A collage of images in the open dining space boasts a cowboy-cool portrait of Paul Newman and Lee Marvin by Terry O’Neill.
Hundreds of black-and-white images by the world’s most famous photographers, past and present, fill almost every wall in Schaefer’s home. Provocative pictures by current hotshot Guilherme Licurgo of Rio are among those presented in this upstairs hallway.
A newly added skylight at the top of the stairs illuminates a landing appointed with a large cog from a ship’s engine, doubling as a rotary art piece.
The homeowner, per a previous magazine profile
The master closet, in which a window with a skyward glimpse becomes art.
The pool deck is sprinkled with chic curios, like a bottle-drying rack sourced in Round Top, and concrete spheres from New York.
Still a jetsetter, Terron returned to his beloved London last fall, as soon as the UK reopened as Covid waned, to celebrate his birthday with 22 of his closest friends at The Wolseley, a long-time favorite hangout at 160 Piccadilly. And what friends this man has made along the way! He’s close to famous models in every country, movie stars across the U.S. and Europe, musicians, Indian maharajas, Iranian shahs. I’ve seen pictures of him with Kanye West, with Penelope Cruz and Javier Bardem and the kids in the backyard, with Russell Crowe.
“Russell is a prince,” Terron says. “I first met him when he was nominated for an Academy Award, and his parents had flown up from Australia. He was stressed because his mother had no idea what she was walking into and had no clothes to wear to the various Oscar parties. I told him not to worry, and we all headed off to the nearest Saks where she was splendidly outfitted. We’ve been pen pals ever since.”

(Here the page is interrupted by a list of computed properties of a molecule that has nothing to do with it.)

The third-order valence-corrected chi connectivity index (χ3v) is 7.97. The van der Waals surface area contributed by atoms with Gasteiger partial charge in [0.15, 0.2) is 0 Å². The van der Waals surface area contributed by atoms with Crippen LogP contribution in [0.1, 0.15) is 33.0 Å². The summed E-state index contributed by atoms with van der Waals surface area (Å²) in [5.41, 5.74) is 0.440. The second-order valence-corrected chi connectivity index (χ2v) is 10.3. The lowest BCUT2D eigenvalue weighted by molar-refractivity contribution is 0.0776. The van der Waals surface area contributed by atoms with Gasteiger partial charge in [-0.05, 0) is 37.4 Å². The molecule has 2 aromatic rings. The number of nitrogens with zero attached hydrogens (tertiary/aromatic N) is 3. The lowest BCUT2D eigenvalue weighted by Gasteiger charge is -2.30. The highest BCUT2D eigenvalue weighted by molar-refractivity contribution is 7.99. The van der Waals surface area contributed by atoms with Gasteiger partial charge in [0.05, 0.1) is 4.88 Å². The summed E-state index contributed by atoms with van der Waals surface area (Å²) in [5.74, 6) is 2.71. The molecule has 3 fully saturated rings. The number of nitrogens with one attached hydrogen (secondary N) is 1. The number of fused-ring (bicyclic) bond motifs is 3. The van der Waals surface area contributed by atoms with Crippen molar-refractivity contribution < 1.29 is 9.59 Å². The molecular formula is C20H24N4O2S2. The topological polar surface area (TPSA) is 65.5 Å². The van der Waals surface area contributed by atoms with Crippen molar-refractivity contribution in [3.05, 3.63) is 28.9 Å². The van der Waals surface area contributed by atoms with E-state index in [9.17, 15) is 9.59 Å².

Terron’s most noteworthy association may have been with Salvador Dalí, which began when he was introduced to the surrealist artist by wealthy industrialist and gallerist Armand Hammer. “I think I became his muse in a sense,” says Terron of Dalí. “He thought my eye discerning, and I guess he knew a little of my reputation in the fashion world. I had given him my Polaroid SX-70, which was the rage then, and our friendship was sealed. Every time he was in New York, he would insist I meet him at the St. Regis, where he held court with Woden, his pet ocelot.” There are a couple shots of Dalí in Terron’s photo collection.
There are lots of stories like this, that can be told in a variety of tongues. Sitting in his home, I’ve witnessed him seamlessly slip between at least four languages when the phone rings.
This day, he succinctly explains in English the passions of his life. “Nothing can replace travel for erasing prejudice,” he says, pointing to a photo of an Italian pal having tea on her terrace in the Dorsodoru sestiere of Venice. “And nothing can duplicate having friends across the world in different cultures to promote understanding and compassion. It’s so beautiful.”
Mark A. Anawaty is a design-driven developer and sometime freelance writer whose byline has appeared in many regional publications.